You are typically best advised to allow years to pass before pronouncing the winner in a NHL trade.
This one required all of nine seconds: Jack Eichel unquestionably came out on top in the Jack Eichel sweepstakes.
Not only did the superstar centre land with a Vegas Golden Knights organization that is all-in on winning every season — they’ve played 66 more playoff games than Buffalo since 2011, despite coming into existence in 2017 — but this move finally allows Eichel to start getting healthy.
He stuck to his guns on the treatment plan for a herniated disc in his neck. The Sabres medical team wanted him to undergo a commonly prescribed anterior cervical discectomy with fusion, but Eichel sought out multiple secondary opinions from physicians who endorsed his preferred artificial disc replacement surgery even though it’s never previously been used on a professional hockey player.
That comes with the promise of a shorter rehab time, the potential for less loss of motion and a lowered possible need for future surgeries.
What this situation highlighted is that the NHL’s collective bargaining agreement gives teams the final say in these matters. A player doesn’t fully control how a hockey-related injury is treated on his body.
However, Eichel’s willingness to wait it out until the Sabres found a trade partner comfortable with the “ADR” procedure eventually brought things to a favourable conclusion for him.
“Why wouldn’t his people want what’s best for him?” said Golden Knights GM Kelly McCrimmon, while noting that he’ll defer to the specialists and doctors Eichel has been consulting with.
The 25-year-old is expected to have the surgery immediately and should be able to resume skating in a month or so. He may require another three or four months from there to get back into necessary playing shape after last dressing for the Sabres on March 7.
At least he’ll be able to find some relief and start progressing towards a return.
Eichel had basically been stuck in neutral over these last several months with the Sabres. That organization tried and failed to trade him during the summer and kicked off training camp by stripping him of the captaincy.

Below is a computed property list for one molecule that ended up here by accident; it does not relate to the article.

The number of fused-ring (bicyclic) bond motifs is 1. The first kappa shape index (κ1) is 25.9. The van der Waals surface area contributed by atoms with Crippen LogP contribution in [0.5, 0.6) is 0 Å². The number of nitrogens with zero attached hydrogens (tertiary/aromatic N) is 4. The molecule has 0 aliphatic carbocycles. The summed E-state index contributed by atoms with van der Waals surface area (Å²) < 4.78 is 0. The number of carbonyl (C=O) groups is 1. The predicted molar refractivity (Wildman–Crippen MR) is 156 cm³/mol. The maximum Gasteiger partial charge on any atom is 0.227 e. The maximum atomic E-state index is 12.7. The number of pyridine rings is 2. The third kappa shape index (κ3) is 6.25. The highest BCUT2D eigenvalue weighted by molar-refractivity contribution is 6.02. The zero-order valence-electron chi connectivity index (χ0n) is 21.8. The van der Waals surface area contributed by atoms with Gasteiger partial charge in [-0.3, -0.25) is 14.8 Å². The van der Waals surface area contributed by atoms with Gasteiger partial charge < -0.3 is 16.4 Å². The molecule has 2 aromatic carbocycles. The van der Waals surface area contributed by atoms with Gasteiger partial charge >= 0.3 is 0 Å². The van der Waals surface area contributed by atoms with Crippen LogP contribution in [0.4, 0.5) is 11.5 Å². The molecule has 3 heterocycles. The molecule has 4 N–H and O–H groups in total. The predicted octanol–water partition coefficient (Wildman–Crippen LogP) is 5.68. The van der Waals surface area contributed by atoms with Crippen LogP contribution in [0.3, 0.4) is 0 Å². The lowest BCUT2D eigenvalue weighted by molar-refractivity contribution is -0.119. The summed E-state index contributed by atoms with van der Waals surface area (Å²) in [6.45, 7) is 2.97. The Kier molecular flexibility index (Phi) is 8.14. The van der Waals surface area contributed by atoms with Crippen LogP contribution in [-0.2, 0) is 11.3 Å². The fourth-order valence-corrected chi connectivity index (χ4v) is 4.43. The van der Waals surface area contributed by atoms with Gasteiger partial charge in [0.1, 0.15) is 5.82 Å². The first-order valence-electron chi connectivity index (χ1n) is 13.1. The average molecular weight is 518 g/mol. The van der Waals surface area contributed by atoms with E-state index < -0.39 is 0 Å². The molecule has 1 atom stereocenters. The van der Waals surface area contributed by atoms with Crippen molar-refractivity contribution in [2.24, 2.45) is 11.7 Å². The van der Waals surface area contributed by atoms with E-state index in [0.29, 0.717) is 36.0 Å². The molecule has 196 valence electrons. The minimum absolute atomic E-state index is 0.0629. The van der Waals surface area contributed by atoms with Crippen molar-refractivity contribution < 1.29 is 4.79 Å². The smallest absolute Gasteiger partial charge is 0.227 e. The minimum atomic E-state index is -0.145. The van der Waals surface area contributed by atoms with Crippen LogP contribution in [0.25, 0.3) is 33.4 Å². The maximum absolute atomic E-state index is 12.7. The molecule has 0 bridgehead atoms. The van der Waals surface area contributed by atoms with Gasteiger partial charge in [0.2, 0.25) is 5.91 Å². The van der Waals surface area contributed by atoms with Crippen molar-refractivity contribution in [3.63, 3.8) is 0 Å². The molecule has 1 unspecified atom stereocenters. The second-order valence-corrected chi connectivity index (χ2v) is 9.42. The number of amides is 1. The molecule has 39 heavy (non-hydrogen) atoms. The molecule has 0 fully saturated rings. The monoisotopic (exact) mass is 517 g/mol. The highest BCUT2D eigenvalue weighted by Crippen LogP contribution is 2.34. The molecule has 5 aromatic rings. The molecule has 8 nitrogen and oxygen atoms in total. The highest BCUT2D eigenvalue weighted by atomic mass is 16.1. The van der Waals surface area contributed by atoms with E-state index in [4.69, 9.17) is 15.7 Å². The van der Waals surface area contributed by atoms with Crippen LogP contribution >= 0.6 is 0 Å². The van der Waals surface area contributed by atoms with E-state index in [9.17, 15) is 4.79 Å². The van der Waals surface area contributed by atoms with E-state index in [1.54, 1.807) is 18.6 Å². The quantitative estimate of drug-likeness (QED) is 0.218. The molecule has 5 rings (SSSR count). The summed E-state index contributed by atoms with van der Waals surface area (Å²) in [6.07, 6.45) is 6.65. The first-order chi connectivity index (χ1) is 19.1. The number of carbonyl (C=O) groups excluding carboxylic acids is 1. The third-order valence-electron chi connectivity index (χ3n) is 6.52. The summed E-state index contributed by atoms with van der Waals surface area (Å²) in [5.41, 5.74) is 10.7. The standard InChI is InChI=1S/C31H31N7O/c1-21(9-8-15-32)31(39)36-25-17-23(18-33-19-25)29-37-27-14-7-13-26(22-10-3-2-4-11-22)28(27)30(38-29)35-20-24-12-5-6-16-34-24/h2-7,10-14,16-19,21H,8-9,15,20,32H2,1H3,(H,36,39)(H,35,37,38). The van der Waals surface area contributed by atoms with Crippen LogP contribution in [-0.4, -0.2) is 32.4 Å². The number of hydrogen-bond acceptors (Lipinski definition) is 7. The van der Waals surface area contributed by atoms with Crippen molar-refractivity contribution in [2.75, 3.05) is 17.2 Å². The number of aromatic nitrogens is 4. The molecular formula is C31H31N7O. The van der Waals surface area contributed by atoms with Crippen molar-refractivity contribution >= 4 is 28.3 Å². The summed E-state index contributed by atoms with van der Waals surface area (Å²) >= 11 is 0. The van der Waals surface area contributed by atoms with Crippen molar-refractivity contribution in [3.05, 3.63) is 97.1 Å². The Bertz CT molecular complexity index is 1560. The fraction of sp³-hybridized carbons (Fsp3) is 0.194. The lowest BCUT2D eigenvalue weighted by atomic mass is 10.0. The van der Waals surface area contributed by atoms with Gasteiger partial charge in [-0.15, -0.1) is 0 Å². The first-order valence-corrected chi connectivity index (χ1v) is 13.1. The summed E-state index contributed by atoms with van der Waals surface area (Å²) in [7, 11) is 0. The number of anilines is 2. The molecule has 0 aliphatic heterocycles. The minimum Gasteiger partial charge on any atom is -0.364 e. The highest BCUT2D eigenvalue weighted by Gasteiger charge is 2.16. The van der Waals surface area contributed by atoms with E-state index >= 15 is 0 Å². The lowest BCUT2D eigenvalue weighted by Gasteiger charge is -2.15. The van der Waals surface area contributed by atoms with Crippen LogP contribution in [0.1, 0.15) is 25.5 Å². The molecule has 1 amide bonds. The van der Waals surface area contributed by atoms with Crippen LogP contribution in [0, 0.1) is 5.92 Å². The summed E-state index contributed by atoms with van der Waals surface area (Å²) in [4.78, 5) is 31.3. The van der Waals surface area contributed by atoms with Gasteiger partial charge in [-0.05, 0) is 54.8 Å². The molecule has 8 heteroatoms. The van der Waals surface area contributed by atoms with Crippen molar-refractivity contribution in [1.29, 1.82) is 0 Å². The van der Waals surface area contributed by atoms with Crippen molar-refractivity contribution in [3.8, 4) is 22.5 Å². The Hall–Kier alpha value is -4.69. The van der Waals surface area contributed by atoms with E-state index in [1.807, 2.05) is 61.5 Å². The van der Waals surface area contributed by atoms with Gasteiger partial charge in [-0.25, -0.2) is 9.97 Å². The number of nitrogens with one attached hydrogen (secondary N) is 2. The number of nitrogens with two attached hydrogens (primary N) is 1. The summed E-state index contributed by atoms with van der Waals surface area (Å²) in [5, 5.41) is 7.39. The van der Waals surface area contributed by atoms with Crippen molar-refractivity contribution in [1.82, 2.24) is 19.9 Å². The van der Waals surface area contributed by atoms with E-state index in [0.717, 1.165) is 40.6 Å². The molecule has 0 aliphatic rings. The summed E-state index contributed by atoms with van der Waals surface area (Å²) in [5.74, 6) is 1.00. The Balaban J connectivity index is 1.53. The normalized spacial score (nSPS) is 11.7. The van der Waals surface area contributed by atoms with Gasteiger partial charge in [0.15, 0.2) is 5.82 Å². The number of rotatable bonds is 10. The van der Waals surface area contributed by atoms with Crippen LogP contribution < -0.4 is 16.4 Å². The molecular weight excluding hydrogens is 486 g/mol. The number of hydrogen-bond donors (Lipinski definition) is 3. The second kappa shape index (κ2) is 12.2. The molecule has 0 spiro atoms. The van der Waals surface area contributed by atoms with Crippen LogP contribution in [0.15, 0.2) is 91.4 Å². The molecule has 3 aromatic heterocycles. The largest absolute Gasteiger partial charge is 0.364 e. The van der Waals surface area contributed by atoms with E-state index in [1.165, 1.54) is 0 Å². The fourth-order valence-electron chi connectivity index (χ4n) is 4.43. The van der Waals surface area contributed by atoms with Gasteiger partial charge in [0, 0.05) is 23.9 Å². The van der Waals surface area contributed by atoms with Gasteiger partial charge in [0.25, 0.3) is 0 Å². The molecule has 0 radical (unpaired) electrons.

While the length of time he had to put off surgery cost him a chance to play for Team USA at the upcoming Beijing Olympics, he may still have an opportunity to join the Golden Knights before the end of this season.
It’s not known what version of Eichel they’ll get, post-surgery. At his best he’s a fast-skating, play-driving centreman capable of scoring at a 90-point clip. That alone makes the price paid here worth the gamble: Alex Tuch, Peyton Krebs, a top-10 protected 2022 first-round pick and the swapping of a 2023 second-rounder for Buffalo’s third-rounder in the same draft.
“He picks up a loose puck in your end and then you’re in their end,” said McCrimmon. “It addresses a need in our organization. For me when you look at what a NHL contending team should look like, he’s a really important piece to that.”
There has been no more aggressive organization since Vegas exploded into the NHL gunning for a Stanley Cup right from Day 1.
Dealing away Krebs — the 17th overall pick in 2019 — means that the Golden Knights have traded four of their six first-rounders ever. Those series of moves allowed them to add Mark Stone, Max Pacioretty, Nolan Patrick and Eichel to the players taken in the expansion draft, while also signing Alex Pietrangelo in free agency.
That core should keep the window of championship contention open over the next several years. Eichel is under contract for four seasons beyond this one at a cap hit of $10 million.
Of note, particularly for Edmonton and Calgary off to strong starts in the Pacific Division, the Golden Knights might take a temporary step back this season. They’ve been decimated by injuries and stumbled out of the gates with a 4-5-0 start and don’t have any immediate help coming on the horizon.
As for the Sabres, this trade closes the book on another disappointing chapter. Eichel arrived in Buffalo with great expectations as the No. 2 pick behind Connor McDavid in 2015 and scored at nearly a point per game for an organization that failed to build a contending team around him.
They didn’t even play a playoff game with him in the lineup.
This deal brings a local boy back to upstate New York in Tuch, plus a 20-year-old in Krebs who is expected to develop into a top-six forward, and another valuable draft pick. But none of those things carry the promise of Eichel.
It was the best they could manage with a limited field of suitors in-season that ultimately came down to Vegas, Calgary and Carolina before the trade was finalized early Thursday morning.
That news came as a massive relief for Eichel.
It signalled the start of his return to hockey, which is good news for the sport and great news for him.
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